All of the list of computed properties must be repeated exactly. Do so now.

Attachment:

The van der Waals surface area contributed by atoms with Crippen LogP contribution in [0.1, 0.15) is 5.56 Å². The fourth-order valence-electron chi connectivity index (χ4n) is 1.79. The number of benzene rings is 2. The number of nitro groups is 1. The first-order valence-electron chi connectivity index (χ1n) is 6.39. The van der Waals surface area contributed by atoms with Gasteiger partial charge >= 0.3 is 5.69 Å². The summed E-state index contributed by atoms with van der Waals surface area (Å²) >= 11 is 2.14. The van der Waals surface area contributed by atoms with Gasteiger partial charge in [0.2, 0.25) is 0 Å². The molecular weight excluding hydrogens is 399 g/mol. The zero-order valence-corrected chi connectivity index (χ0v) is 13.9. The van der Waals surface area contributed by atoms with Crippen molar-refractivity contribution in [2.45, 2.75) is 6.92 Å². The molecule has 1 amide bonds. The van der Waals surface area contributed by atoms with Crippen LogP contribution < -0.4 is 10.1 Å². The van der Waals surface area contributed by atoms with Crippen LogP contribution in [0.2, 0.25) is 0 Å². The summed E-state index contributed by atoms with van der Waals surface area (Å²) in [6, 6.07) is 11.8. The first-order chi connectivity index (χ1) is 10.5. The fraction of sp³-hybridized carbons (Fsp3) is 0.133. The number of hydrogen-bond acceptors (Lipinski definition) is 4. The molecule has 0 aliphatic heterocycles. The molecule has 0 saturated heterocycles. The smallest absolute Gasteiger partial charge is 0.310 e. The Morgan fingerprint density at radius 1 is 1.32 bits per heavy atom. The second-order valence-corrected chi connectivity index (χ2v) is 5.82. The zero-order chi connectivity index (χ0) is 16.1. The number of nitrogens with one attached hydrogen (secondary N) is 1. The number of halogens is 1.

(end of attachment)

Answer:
The van der Waals surface area contributed by atoms with Crippen LogP contribution in [0.1, 0.15) is 5.56 Å². The fourth-order valence-electron chi connectivity index (χ4n) is 1.79. The number of benzene rings is 2. The number of nitro groups is 1. The first-order valence-electron chi connectivity index (χ1n) is 6.39. The van der Waals surface area contributed by atoms with Gasteiger partial charge >= 0.3 is 5.69 Å². The summed E-state index contributed by atoms with van der Waals surface area (Å²) >= 11 is 2.14. The van der Waals surface area contributed by atoms with Gasteiger partial charge in [0.2, 0.25) is 0 Å². The molecular weight excluding hydrogens is 399 g/mol. The zero-order valence-corrected chi connectivity index (χ0v) is 13.9. The van der Waals surface area contributed by atoms with Crippen molar-refractivity contribution in [2.45, 2.75) is 6.92 Å². The molecule has 1 amide bonds. The van der Waals surface area contributed by atoms with Crippen LogP contribution < -0.4 is 10.1 Å². The van der Waals surface area contributed by atoms with Crippen LogP contribution in [0.2, 0.25) is 0 Å². The summed E-state index contributed by atoms with van der Waals surface area (Å²) in [6, 6.07) is 11.8. The first-order chi connectivity index (χ1) is 10.5. The fraction of sp³-hybridized carbons (Fsp3) is 0.133. The number of hydrogen-bond acceptors (Lipinski definition) is 4. The molecule has 0 aliphatic heterocycles. The molecule has 0 saturated heterocycles. The smallest absolute Gasteiger partial charge is 0.310 e. The Morgan fingerprint density at radius 1 is 1.32 bits per heavy atom. The second-order valence-corrected chi connectivity index (χ2v) is 5.82. The zero-order chi connectivity index (χ0) is 16.1. The number of nitrogens with one attached hydrogen (secondary N) is 1. The number of halogens is 1.